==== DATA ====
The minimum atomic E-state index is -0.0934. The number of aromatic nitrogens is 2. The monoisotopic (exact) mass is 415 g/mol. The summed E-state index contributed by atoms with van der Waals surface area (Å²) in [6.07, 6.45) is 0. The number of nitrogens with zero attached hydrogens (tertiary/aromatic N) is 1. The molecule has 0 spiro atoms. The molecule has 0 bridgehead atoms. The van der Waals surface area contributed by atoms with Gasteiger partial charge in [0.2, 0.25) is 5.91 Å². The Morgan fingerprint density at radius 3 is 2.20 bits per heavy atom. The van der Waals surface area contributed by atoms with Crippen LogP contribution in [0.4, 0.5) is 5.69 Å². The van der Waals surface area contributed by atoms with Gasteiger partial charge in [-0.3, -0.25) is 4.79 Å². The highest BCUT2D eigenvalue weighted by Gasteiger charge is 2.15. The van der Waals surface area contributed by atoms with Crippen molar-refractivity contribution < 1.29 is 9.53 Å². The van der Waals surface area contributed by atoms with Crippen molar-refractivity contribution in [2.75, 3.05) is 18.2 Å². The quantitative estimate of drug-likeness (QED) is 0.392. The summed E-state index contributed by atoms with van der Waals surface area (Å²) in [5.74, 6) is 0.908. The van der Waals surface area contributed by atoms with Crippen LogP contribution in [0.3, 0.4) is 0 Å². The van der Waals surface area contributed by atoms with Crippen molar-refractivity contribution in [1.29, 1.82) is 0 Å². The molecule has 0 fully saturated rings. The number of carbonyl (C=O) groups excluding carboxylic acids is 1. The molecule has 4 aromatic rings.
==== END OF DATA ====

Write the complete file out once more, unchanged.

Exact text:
The minimum atomic E-state index is -0.0934. The number of aromatic nitrogens is 2. The monoisotopic (exact) mass is 415 g/mol. The summed E-state index contributed by atoms with van der Waals surface area (Å²) in [6.07, 6.45) is 0. The number of nitrogens with zero attached hydrogens (tertiary/aromatic N) is 1. The molecule has 0 spiro atoms. The molecule has 0 bridgehead atoms. The van der Waals surface area contributed by atoms with Gasteiger partial charge in [0.2, 0.25) is 5.91 Å². The Morgan fingerprint density at radius 3 is 2.20 bits per heavy atom. The van der Waals surface area contributed by atoms with Crippen LogP contribution in [0.4, 0.5) is 5.69 Å². The van der Waals surface area contributed by atoms with Gasteiger partial charge in [-0.3, -0.25) is 4.79 Å². The highest BCUT2D eigenvalue weighted by Gasteiger charge is 2.15. The van der Waals surface area contributed by atoms with Crippen molar-refractivity contribution < 1.29 is 9.53 Å². The van der Waals surface area contributed by atoms with Crippen molar-refractivity contribution in [2.75, 3.05) is 18.2 Å². The quantitative estimate of drug-likeness (QED) is 0.392. The summed E-state index contributed by atoms with van der Waals surface area (Å²) in [5.74, 6) is 0.908. The van der Waals surface area contributed by atoms with Crippen LogP contribution in [0.3, 0.4) is 0 Å². The van der Waals surface area contributed by atoms with Crippen molar-refractivity contribution in [1.29, 1.82) is 0 Å². The molecule has 0 fully saturated rings. The number of carbonyl (C=O) groups excluding carboxylic acids is 1. The molecule has 4 aromatic rings.